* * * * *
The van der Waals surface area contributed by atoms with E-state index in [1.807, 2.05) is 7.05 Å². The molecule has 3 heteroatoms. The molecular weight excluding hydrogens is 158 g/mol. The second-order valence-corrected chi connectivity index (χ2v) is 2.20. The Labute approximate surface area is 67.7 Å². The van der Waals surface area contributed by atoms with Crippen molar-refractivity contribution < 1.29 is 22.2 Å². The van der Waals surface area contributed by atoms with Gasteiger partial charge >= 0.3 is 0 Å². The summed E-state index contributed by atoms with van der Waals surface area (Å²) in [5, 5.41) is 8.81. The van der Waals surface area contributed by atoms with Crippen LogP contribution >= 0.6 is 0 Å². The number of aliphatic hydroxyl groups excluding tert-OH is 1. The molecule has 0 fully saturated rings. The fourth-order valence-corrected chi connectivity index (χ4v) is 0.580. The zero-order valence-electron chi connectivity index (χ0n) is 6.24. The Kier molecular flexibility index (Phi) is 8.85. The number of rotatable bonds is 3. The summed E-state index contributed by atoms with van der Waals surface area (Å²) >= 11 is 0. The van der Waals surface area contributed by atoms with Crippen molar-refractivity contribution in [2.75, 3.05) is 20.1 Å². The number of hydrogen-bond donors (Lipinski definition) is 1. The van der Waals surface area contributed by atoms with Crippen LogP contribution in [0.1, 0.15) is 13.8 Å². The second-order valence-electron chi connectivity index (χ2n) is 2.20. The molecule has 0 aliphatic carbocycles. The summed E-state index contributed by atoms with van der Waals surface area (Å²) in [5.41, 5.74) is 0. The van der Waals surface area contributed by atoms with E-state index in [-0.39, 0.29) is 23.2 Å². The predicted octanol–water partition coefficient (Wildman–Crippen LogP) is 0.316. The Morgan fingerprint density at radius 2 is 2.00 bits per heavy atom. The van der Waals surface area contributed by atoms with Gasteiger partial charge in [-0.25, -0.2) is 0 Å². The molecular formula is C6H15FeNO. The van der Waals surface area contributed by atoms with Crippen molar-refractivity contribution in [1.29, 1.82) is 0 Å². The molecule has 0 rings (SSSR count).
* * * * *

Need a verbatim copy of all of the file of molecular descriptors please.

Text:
The van der Waals surface area contributed by atoms with E-state index in [1.807, 2.05) is 7.05 Å². The molecule has 3 heteroatoms. The molecular weight excluding hydrogens is 158 g/mol. The second-order valence-corrected chi connectivity index (χ2v) is 2.20. The Labute approximate surface area is 67.7 Å². The van der Waals surface area contributed by atoms with Crippen molar-refractivity contribution < 1.29 is 22.2 Å². The van der Waals surface area contributed by atoms with Gasteiger partial charge >= 0.3 is 0 Å². The summed E-state index contributed by atoms with van der Waals surface area (Å²) in [5, 5.41) is 8.81. The van der Waals surface area contributed by atoms with Crippen LogP contribution >= 0.6 is 0 Å². The number of aliphatic hydroxyl groups excluding tert-OH is 1. The molecule has 0 fully saturated rings. The fourth-order valence-corrected chi connectivity index (χ4v) is 0.580. The zero-order valence-electron chi connectivity index (χ0n) is 6.24. The Kier molecular flexibility index (Phi) is 8.85. The number of rotatable bonds is 3. The summed E-state index contributed by atoms with van der Waals surface area (Å²) >= 11 is 0. The van der Waals surface area contributed by atoms with Crippen molar-refractivity contribution in [2.75, 3.05) is 20.1 Å². The number of hydrogen-bond donors (Lipinski definition) is 1. The van der Waals surface area contributed by atoms with Crippen LogP contribution in [0.1, 0.15) is 13.8 Å². The second-order valence-electron chi connectivity index (χ2n) is 2.20. The molecule has 0 aliphatic carbocycles. The summed E-state index contributed by atoms with van der Waals surface area (Å²) in [5.41, 5.74) is 0. The van der Waals surface area contributed by atoms with E-state index in [-0.39, 0.29) is 23.2 Å². The predicted octanol–water partition coefficient (Wildman–Crippen LogP) is 0.316. The Morgan fingerprint density at radius 2 is 2.00 bits per heavy atom. The van der Waals surface area contributed by atoms with Gasteiger partial charge in [-0.25, -0.2) is 0 Å². The molecular formula is C6H15FeNO. The van der Waals surface area contributed by atoms with Crippen molar-refractivity contribution in [1.29, 1.82) is 0 Å². The molecule has 0 rings (SSSR count).